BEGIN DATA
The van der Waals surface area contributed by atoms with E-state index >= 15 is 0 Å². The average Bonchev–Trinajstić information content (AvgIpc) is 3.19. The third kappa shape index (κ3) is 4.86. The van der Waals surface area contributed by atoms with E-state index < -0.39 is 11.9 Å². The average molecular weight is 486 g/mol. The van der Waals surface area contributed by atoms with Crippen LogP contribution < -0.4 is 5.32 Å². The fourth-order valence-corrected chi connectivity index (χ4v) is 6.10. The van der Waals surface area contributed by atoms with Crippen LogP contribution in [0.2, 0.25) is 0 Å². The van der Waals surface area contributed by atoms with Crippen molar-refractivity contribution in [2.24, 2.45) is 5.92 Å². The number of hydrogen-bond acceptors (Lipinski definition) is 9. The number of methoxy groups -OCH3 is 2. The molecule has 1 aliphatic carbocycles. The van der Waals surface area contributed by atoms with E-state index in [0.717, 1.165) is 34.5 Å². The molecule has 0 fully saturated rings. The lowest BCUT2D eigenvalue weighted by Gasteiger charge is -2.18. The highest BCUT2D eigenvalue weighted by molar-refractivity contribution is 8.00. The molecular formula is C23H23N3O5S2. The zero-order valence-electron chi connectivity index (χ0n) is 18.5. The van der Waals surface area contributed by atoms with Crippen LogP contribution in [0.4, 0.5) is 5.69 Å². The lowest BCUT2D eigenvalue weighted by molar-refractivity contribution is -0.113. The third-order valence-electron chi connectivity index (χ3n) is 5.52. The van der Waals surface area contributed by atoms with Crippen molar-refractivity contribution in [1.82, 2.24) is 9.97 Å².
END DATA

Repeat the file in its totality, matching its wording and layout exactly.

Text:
The van der Waals surface area contributed by atoms with E-state index >= 15 is 0 Å². The average Bonchev–Trinajstić information content (AvgIpc) is 3.19. The third kappa shape index (κ3) is 4.86. The van der Waals surface area contributed by atoms with E-state index < -0.39 is 11.9 Å². The average molecular weight is 486 g/mol. The van der Waals surface area contributed by atoms with Crippen LogP contribution < -0.4 is 5.32 Å². The fourth-order valence-corrected chi connectivity index (χ4v) is 6.10. The van der Waals surface area contributed by atoms with Crippen LogP contribution in [0.2, 0.25) is 0 Å². The van der Waals surface area contributed by atoms with Crippen molar-refractivity contribution in [2.24, 2.45) is 5.92 Å². The number of hydrogen-bond acceptors (Lipinski definition) is 9. The number of methoxy groups -OCH3 is 2. The molecule has 1 aliphatic carbocycles. The van der Waals surface area contributed by atoms with E-state index in [0.717, 1.165) is 34.5 Å². The molecule has 0 fully saturated rings. The lowest BCUT2D eigenvalue weighted by Gasteiger charge is -2.18. The highest BCUT2D eigenvalue weighted by molar-refractivity contribution is 8.00. The molecular formula is C23H23N3O5S2. The zero-order valence-electron chi connectivity index (χ0n) is 18.5. The van der Waals surface area contributed by atoms with Crippen LogP contribution in [0.4, 0.5) is 5.69 Å². The lowest BCUT2D eigenvalue weighted by molar-refractivity contribution is -0.113. The third-order valence-electron chi connectivity index (χ3n) is 5.52. The van der Waals surface area contributed by atoms with Crippen molar-refractivity contribution in [1.82, 2.24) is 9.97 Å².